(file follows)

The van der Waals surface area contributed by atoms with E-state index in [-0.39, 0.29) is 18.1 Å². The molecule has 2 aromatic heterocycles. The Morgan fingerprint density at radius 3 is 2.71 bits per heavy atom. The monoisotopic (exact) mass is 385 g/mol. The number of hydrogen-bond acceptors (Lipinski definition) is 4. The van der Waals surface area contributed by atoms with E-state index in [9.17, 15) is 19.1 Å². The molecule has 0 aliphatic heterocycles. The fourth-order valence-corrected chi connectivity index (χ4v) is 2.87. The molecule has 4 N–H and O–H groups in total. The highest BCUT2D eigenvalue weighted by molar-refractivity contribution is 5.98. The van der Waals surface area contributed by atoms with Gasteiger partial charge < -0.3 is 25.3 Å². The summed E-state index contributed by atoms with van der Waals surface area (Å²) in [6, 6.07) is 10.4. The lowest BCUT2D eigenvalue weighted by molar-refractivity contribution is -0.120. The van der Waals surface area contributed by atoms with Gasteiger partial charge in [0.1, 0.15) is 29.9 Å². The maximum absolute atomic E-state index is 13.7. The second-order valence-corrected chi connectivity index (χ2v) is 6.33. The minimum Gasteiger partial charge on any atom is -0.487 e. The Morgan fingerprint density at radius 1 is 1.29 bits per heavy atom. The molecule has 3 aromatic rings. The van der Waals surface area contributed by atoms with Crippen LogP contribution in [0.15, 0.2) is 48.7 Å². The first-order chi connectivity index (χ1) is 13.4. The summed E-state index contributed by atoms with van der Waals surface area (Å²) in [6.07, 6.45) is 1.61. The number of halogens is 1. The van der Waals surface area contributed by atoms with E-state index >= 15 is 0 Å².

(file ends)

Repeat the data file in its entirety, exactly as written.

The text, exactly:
The van der Waals surface area contributed by atoms with E-state index in [-0.39, 0.29) is 18.1 Å². The molecule has 2 aromatic heterocycles. The Morgan fingerprint density at radius 3 is 2.71 bits per heavy atom. The monoisotopic (exact) mass is 385 g/mol. The number of hydrogen-bond acceptors (Lipinski definition) is 4. The van der Waals surface area contributed by atoms with E-state index in [9.17, 15) is 19.1 Å². The molecule has 0 aliphatic heterocycles. The fourth-order valence-corrected chi connectivity index (χ4v) is 2.87. The molecule has 4 N–H and O–H groups in total. The highest BCUT2D eigenvalue weighted by molar-refractivity contribution is 5.98. The van der Waals surface area contributed by atoms with Gasteiger partial charge < -0.3 is 25.3 Å². The summed E-state index contributed by atoms with van der Waals surface area (Å²) in [6, 6.07) is 10.4. The lowest BCUT2D eigenvalue weighted by molar-refractivity contribution is -0.120. The van der Waals surface area contributed by atoms with Gasteiger partial charge in [0.1, 0.15) is 29.9 Å². The maximum absolute atomic E-state index is 13.7. The second-order valence-corrected chi connectivity index (χ2v) is 6.33. The minimum Gasteiger partial charge on any atom is -0.487 e. The Morgan fingerprint density at radius 1 is 1.29 bits per heavy atom. The molecule has 3 aromatic rings. The van der Waals surface area contributed by atoms with Crippen LogP contribution in [0.15, 0.2) is 48.7 Å². The first-order chi connectivity index (χ1) is 13.4. The summed E-state index contributed by atoms with van der Waals surface area (Å²) in [6.07, 6.45) is 1.61. The number of halogens is 1. The van der Waals surface area contributed by atoms with E-state index >= 15 is 0 Å².